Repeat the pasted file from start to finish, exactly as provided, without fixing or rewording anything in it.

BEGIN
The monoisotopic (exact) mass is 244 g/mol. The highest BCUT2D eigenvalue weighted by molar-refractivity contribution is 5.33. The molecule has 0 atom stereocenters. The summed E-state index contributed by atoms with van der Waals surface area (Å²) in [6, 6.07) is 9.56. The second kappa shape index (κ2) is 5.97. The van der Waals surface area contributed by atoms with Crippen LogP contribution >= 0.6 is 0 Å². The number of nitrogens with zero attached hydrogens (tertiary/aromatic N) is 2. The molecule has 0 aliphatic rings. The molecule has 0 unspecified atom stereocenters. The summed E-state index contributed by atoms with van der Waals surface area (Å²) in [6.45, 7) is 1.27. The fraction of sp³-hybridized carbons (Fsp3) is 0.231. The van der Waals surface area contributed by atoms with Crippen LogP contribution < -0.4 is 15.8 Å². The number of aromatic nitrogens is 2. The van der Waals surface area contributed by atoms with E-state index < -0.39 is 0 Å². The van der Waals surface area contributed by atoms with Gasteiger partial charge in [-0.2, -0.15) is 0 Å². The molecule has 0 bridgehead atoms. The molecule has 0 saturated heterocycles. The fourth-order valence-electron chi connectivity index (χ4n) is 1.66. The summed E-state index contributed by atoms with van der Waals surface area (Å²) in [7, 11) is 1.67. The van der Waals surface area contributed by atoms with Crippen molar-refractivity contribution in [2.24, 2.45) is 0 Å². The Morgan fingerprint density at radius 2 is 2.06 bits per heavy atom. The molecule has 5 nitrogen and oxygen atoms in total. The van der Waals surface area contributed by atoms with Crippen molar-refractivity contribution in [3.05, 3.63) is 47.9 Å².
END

The monoisotopic (exact) mass is 244 g/mol. The highest BCUT2D eigenvalue weighted by molar-refractivity contribution is 5.33. The molecule has 0 atom stereocenters. The summed E-state index contributed by atoms with van der Waals surface area (Å²) in [6, 6.07) is 9.56. The second kappa shape index (κ2) is 5.97. The van der Waals surface area contributed by atoms with Crippen LogP contribution >= 0.6 is 0 Å². The number of nitrogens with zero attached hydrogens (tertiary/aromatic N) is 2. The molecule has 0 aliphatic rings. The molecule has 0 unspecified atom stereocenters. The summed E-state index contributed by atoms with van der Waals surface area (Å²) in [6.45, 7) is 1.27. The fraction of sp³-hybridized carbons (Fsp3) is 0.231. The van der Waals surface area contributed by atoms with Crippen LogP contribution < -0.4 is 15.8 Å². The number of aromatic nitrogens is 2. The van der Waals surface area contributed by atoms with E-state index < -0.39 is 0 Å². The van der Waals surface area contributed by atoms with Gasteiger partial charge in [-0.2, -0.15) is 0 Å². The molecule has 0 bridgehead atoms. The molecule has 0 saturated heterocycles. The fourth-order valence-electron chi connectivity index (χ4n) is 1.66. The summed E-state index contributed by atoms with van der Waals surface area (Å²) in [7, 11) is 1.67. The van der Waals surface area contributed by atoms with Crippen molar-refractivity contribution in [2.24, 2.45) is 0 Å². The Morgan fingerprint density at radius 2 is 2.06 bits per heavy atom. The molecule has 5 nitrogen and oxygen atoms in total. The van der Waals surface area contributed by atoms with Crippen molar-refractivity contribution in [3.05, 3.63) is 47.9 Å².